A new study aims to pinpoint pollution feeding algae blooms in Tampa Bay
The first-of-its kind study is underway to determine what kind of chemicals are being flushed or swept into Tampa Bay, fueling deadly algae blooms and red tide.
Red tide and algae blooms in Tampa Bay get some of the blame for the death of seagrasses that much of the marine chain of life depends on. Now, a different tack is being taken to help clean up the bay.
The two-year study, called the Nutrient Fingerprint Project, is looking to trace where much of the nutrient pollution that fuels algae growth comes from.
"Our study goes a step further, by actually looking for chemical tracers that pass through the human body," said J.P. Brooker, the Florida conservation director for the environmental advocacy group The Ocean Conservancy. "So that's things that we ingest, like caffeine or aspartame. And if we can associate those chemicals with the nitrogen that ultimately forms red tide, we can stand a chance of nipping those nutrients in the bud."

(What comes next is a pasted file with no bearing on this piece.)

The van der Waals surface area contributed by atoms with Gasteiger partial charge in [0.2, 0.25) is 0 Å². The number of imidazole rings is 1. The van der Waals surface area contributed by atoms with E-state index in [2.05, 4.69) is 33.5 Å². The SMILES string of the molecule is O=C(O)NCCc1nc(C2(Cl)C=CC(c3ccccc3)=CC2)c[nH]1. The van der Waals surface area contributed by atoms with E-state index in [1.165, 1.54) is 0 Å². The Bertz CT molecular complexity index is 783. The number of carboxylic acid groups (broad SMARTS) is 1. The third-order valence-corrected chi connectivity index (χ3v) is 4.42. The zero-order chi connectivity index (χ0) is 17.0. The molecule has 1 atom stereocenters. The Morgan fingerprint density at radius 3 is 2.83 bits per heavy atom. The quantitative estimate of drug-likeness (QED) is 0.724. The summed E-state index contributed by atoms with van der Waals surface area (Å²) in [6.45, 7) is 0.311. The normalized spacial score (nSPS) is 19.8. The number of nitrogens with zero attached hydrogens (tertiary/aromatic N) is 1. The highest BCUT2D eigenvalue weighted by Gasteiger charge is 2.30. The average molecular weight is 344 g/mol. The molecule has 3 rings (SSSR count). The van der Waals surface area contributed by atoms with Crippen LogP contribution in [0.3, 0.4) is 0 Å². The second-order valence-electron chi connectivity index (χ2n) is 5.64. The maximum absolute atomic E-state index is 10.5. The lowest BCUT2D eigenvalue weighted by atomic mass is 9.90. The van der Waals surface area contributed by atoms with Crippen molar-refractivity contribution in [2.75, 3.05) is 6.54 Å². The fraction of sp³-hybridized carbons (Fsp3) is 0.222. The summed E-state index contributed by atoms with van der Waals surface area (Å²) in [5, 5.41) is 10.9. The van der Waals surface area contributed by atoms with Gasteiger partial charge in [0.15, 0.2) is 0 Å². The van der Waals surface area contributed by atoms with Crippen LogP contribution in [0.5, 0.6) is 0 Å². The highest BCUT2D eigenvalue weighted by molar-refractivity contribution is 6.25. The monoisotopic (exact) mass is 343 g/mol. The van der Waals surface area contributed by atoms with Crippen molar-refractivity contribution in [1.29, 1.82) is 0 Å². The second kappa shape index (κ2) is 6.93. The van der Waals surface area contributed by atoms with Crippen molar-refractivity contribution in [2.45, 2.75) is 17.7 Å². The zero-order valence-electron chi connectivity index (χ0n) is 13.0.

Brooker said they're trying to target sources of pollution, where no one knows where it's coming from. Then, that source can be cleaned up, or stopped entirely. It could be coming from runoff, municipal wastewater systems, agricultural lands or leaky septic systems.
"If we could address even five, 10 percent of the non-point-source discharge of nitrogen into Tampa Bay, we would be able to have significant regrowth of seagrass," Brooker said. "We would have a huge impact on harmful algal events like red tide."
Brooker says the first results from the two-year study are expected in the fall.